Today we learned all about the life of surrealist Rene Magritte! We talked about Magritte’s use of humor and the absurd in his artwork and what it means to be an artist of “surreal” subjects. I adore Magritte and love that fact that he and Salvador Dali were pals and used their friendship as inspiration for one another’s art!
First off, we learned about Rene’s life – including the fact that, at the age of 12, he attended art classes in a room above a candy store. Seriously? That’s like out of a dream. “Oh, wait just a minute, I want to pick up a few Licorice Whips and Uno Bars before my art class today!” Heaven.
A few other fun facts about Magritte:
- Before Magritte became famous as a surreal artist, he worked in advertising – creating graphic ads for everything from cars to candies to coffees.
- Magritte and his wife/love of his life Georgette were quite a striking pair and Magritte loved to paint portraits of his lovey. Unfortunately, one of those famous portraits was stolen from the Magritte Museum in Brussels in 2009 and has never been found!
- Much like Grant Wood’s American Gothic, Magritte’s Son of Man has been parodied thousands of times with different objects in front of the gentleman’s face
In class, we took a closer look at a variety of Magritte’s most famous works. The children loved to find the “joke” in each picture – and we talked about the notion that Magritte liked to make people think while they looked at his paintings. The children especially loved the crazy mirror in Not to be Reproduced…
One child took one look at Golcanda and announced, “It’s raining men!” (Hallelujah!)
Son of Man was another hit with the kids – especially since a lot of the children loved the fact that the gentleman in the picture is so dapper in his suit and bowler hat.
And finally, my favorite, The Treachery of Images
. I asked the children why Magritte would have written “This is not a pipe” underneath a pipe and, bless their artistic hearts, they all said “But it’s a picture of a pipe, not a REAL pipe.” God, I love these kids! This one is my absolute favorite not only for its inherent cheekiness, but because my dear college professor Gilbert Sorrentino had a print of this in his office and I always think of him, walking gallantly across the Quad, when I see it.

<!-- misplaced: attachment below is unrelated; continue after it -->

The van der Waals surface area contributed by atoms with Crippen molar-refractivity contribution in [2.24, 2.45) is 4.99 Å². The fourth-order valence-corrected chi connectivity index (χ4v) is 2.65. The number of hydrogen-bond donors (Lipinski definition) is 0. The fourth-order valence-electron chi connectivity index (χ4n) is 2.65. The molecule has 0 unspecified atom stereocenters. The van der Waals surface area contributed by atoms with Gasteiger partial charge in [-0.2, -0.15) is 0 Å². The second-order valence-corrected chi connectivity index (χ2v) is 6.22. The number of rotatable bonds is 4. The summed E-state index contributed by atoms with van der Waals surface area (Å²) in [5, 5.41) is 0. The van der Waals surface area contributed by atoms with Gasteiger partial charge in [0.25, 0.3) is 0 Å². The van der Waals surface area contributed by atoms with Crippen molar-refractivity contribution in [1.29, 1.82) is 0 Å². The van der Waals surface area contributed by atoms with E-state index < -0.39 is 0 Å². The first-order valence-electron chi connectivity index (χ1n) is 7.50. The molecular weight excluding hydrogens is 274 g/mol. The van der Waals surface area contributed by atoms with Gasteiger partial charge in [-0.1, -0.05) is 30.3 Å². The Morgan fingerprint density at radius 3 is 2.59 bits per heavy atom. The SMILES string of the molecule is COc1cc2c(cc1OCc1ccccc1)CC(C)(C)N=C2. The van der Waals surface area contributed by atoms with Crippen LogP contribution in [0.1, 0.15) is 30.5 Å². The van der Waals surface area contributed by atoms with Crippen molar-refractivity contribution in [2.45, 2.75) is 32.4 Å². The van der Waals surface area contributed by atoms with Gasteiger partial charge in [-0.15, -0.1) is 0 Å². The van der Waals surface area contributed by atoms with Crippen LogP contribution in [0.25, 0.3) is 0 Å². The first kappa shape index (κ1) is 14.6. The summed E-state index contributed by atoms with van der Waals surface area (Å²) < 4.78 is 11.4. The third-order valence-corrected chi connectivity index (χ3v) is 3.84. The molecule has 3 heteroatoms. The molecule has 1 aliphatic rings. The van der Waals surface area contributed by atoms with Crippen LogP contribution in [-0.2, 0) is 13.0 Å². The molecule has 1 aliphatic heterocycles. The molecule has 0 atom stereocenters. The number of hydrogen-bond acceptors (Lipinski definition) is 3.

For our project today, I tasked each child with creating their own version of The Treachery of Images. They could choose any object they wanted, and then we would translate “This is not a ______” into French and write it at the bottom. An art lesson and a French lesson all in one! Voila!
Little did I now how fabulous these would be. One child made a gorgeous blue whale:
And another student decided to take it one step further, stating “This is not stinky cheese. It’s you!”
The piece de resistance was recreating Son of Man with the children. I hung an apple from the rafters and each child stood in front of it so I could take their picture. Suddenly, bobbing for apples looks like an exercise in surrealism!
For some further fun at home, there are a number of wonderful books about Rene Magritte and surreal artwork – two of my favorites are Susan Goldman Rubin’s Magritte’s Imagination (which offers a fun introductory ride through Magritte’s mind) and Michael Garland’s Dinner at Magritte’s which tells the story of a bored little boy who finds out his next door neighbor is Rene Magritte! Both of these books provide a wonderful glimpse into this amazing artist’s mind.
Also, the Magritte Museum in Belgium offers a wonderful web site for kids with lots of fun activities, games, galleries and resources. Visit it at http://www.extra-edu.be